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Phormium tenax ‘Croce di Malta’ (New Zealand Flax)

Glaucous, erect and spiky are the hallmarks of the New Zealand Flax (Phormium tenax). Green, soft, floppy and luxuriant are the hallmarks of the less well known Mountain Flax (Phormium cookianum). This can grow to 7ft tall x 4ft wide with flower spikes to 10ft and is pure drama.

All Phormiums (whether P. tenax or P. cookianum) are described by proper botanists as having a ‘broad genetic base‘. This means highly variable and incredibly unpredictable. Sow 1000 seeds and hardly any will be the same; they will vary both in the way they look and their frost hardiness. This plant is remarkably frost hardy and is propagated by division – so they’re all the same plant. We find the broad leafed forms of Phormium less hardy than the narrow leafed and more erect forms. A well grown one of these is an explosion. They remind me of my drawings of tanks blowing up. I haven’t done a drawing of a tank blowing up for quite a while but I suspect that were I to be called upon to do one now, it would still look like a particularly fine example of a New Zealand Flax. We call them Phormium tenax. Kiwis call them Flax Bushes – usually in a rather unexcited tone of voice. It’s true that there are an awful lot of Flax Bushes in New Zealand but we still get quite excited by them here in Blighty.

Phormiums don’t like shade and they’re very good in the wind so exposed spots are good. Creative Maintenance on these is time consuming but worthwhile. Remove old leaves and flower spikes with sharp secateurs or a sharp knife. Sometimes the leaves on this plant can be pulled off using two hands and a good sharp tug. Look out for Mealy Bug as you go. They’re an aphid that looks like a tiny white Wood Louse that loves living in the bases of all Phormiums. They produce copious quantities of white fluffy stuff which is always a dead giveaway. The plants will tolerate their presence but best to kill them if you can. Religious use of a bug gun should do the trick. Stick them with your marlin spike and they’re red inside. Blood? They’re related to the Cochineal beetle (they’re both considered Scale Insects) which is crushed to make the red food dye Cochineal. Yuck, you may well say. Could you make pink food dye from squished mealy bugs? Probably, but might not bother.

They adapt to a remarkably wide variety of soil – including growing permanently in standing (fresh, not salt) water. The last two photos are of them growing in standing water in Lake Moeraki in South Island, N.Z.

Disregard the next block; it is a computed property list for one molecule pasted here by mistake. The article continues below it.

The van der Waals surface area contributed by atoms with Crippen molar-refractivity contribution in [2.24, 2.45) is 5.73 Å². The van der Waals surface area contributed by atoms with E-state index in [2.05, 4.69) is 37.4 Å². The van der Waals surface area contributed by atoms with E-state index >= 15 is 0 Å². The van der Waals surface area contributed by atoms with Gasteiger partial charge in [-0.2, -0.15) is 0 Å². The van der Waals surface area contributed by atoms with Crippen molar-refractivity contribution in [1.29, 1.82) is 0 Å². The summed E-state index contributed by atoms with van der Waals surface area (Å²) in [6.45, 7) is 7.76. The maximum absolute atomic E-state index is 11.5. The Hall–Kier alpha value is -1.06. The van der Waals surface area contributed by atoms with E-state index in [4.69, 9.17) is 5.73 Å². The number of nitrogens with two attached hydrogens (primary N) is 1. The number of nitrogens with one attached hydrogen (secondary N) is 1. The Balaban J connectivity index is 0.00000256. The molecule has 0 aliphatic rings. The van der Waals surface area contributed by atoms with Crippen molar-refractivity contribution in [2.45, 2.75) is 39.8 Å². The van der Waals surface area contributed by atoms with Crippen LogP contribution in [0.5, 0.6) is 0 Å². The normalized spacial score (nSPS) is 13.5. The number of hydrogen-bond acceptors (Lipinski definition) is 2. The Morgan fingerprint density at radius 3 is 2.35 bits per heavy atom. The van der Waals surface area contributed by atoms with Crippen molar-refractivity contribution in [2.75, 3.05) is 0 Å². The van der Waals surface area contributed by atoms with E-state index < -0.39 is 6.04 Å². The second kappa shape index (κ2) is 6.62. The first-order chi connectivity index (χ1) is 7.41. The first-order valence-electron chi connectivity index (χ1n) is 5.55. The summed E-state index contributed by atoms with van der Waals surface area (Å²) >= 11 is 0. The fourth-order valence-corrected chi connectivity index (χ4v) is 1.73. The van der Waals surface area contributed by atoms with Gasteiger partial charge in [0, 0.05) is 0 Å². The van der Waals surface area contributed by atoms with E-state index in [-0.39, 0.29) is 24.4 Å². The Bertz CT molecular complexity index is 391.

Propagated by division and by micropropagation by us. Can grow to 7ft x 4ft in ideal conditions (rich, well drained soil and plenty of light). From a design point of view, having a source of the same plant (clones) – for mass planting – is a great boon that discerning gardeners appreciate.

Croce di Malta? There’s a hotel in Montecatini in Italy called the Grand Hotel Croce di Malta (Maltese Cross). They had a Phormium tenax in a pot by the pool. There’s a picture attached. It sat there in its pot, always looking perfect with little effort and I knew it, man and boy. A particularly fine example. Eventually I enquired at reception if it would be okay if I took a little bit of it as it was a plant I admired. I think they said yes just to get rid of me and didn’t have the faintest idea what I was talking about but from that one little bit of plant we’ve produced thousands and thousands and the least we could do was to name it after its hotel home. Nice hotel. Easier to park than some of the hotels in the centre of town.

Severe frost (-4°c or below) will give the leaves a glazed look and the leaves tend to roll up. It can look terminal but it’s not. They recover wonderfully well as soon as the temperature rises.

One last thing : the leaves of Phormium tenax produce the strongest known natural fibre known. The Royal Navy had huge plantations of the stuff in Australia and St. Helena Island that provided most of their rope by the late 19th century. Get one caught round the blades of your ride on mower – even if it is a twin cylinder 16 H.P. diesel – and it’ll stop it dead. There is some confusion as both Linen Flax (Linum usitatissimum – known as Flax) and New Zealand Flax (Phormium tenax – known as Flax) are used for making rope. Thank God for Latin names.

Hardiness traffic light green

Hardiness level Green

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Hardy anywhere in Britain below approximately 1000ft (300m)

This is only meant as a guide. Please remember we're always on hand to give advice about plants and their frost hardiness.

Please remember that these coloured labels are only a rough guide.

General Point about Plant Hardiness: The commonly held belief that it's better to 'plant small' is perfectly true with herbaceous plants, but not necessarily true with woody plants. They need some 'wood' on them to survive severe cold - so plants of marginal hardiness in very cold areas should really be planted LARGER, rather than smaller, wherever possible.